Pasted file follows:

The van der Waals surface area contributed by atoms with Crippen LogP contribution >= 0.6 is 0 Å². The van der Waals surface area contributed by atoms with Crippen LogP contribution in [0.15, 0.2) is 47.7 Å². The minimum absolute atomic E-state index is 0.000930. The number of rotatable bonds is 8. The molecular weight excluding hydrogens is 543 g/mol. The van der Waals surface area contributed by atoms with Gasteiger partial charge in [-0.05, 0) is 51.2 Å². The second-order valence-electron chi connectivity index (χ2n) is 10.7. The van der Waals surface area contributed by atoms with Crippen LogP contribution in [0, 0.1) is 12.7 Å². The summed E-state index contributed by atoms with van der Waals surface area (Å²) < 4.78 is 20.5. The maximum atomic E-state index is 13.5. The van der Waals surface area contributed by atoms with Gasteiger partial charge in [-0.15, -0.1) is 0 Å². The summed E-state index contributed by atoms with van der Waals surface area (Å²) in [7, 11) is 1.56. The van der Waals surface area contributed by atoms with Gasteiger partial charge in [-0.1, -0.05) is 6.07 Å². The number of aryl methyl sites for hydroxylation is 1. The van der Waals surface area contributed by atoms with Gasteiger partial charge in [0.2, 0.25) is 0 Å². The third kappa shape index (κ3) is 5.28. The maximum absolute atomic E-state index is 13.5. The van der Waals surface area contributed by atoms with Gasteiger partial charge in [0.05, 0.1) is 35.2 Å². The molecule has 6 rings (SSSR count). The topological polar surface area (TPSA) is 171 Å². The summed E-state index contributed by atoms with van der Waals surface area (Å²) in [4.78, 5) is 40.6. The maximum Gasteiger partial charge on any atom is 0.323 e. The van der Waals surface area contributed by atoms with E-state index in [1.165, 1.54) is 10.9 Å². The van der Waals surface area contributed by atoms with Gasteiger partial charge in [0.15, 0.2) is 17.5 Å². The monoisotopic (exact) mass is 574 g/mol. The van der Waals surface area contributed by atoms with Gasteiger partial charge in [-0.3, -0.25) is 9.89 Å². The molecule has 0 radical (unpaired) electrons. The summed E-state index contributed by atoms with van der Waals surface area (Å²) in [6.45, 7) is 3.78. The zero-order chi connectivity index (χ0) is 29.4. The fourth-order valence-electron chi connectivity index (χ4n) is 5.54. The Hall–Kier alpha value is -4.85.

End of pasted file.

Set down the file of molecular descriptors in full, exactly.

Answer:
The van der Waals surface area contributed by atoms with Crippen LogP contribution >= 0.6 is 0 Å². The van der Waals surface area contributed by atoms with Crippen LogP contribution in [0.15, 0.2) is 47.7 Å². The minimum absolute atomic E-state index is 0.000930. The number of rotatable bonds is 8. The molecular weight excluding hydrogens is 543 g/mol. The van der Waals surface area contributed by atoms with Gasteiger partial charge in [-0.05, 0) is 51.2 Å². The second-order valence-electron chi connectivity index (χ2n) is 10.7. The van der Waals surface area contributed by atoms with Crippen LogP contribution in [0, 0.1) is 12.7 Å². The summed E-state index contributed by atoms with van der Waals surface area (Å²) < 4.78 is 20.5. The maximum atomic E-state index is 13.5. The van der Waals surface area contributed by atoms with Gasteiger partial charge in [-0.15, -0.1) is 0 Å². The summed E-state index contributed by atoms with van der Waals surface area (Å²) in [7, 11) is 1.56. The van der Waals surface area contributed by atoms with Gasteiger partial charge in [-0.1, -0.05) is 6.07 Å². The number of aryl methyl sites for hydroxylation is 1. The van der Waals surface area contributed by atoms with Gasteiger partial charge in [0.2, 0.25) is 0 Å². The third kappa shape index (κ3) is 5.28. The maximum absolute atomic E-state index is 13.5. The van der Waals surface area contributed by atoms with Gasteiger partial charge in [0.05, 0.1) is 35.2 Å². The molecule has 6 rings (SSSR count). The topological polar surface area (TPSA) is 171 Å². The summed E-state index contributed by atoms with van der Waals surface area (Å²) in [4.78, 5) is 40.6. The maximum Gasteiger partial charge on any atom is 0.323 e. The van der Waals surface area contributed by atoms with E-state index in [1.165, 1.54) is 10.9 Å². The van der Waals surface area contributed by atoms with Gasteiger partial charge in [0.15, 0.2) is 17.5 Å². The monoisotopic (exact) mass is 574 g/mol. The van der Waals surface area contributed by atoms with Gasteiger partial charge in [-0.3, -0.25) is 9.89 Å². The molecule has 0 radical (unpaired) electrons. The summed E-state index contributed by atoms with van der Waals surface area (Å²) in [6.45, 7) is 3.78. The zero-order chi connectivity index (χ0) is 29.4. The fourth-order valence-electron chi connectivity index (χ4n) is 5.54. The Hall–Kier alpha value is -4.85.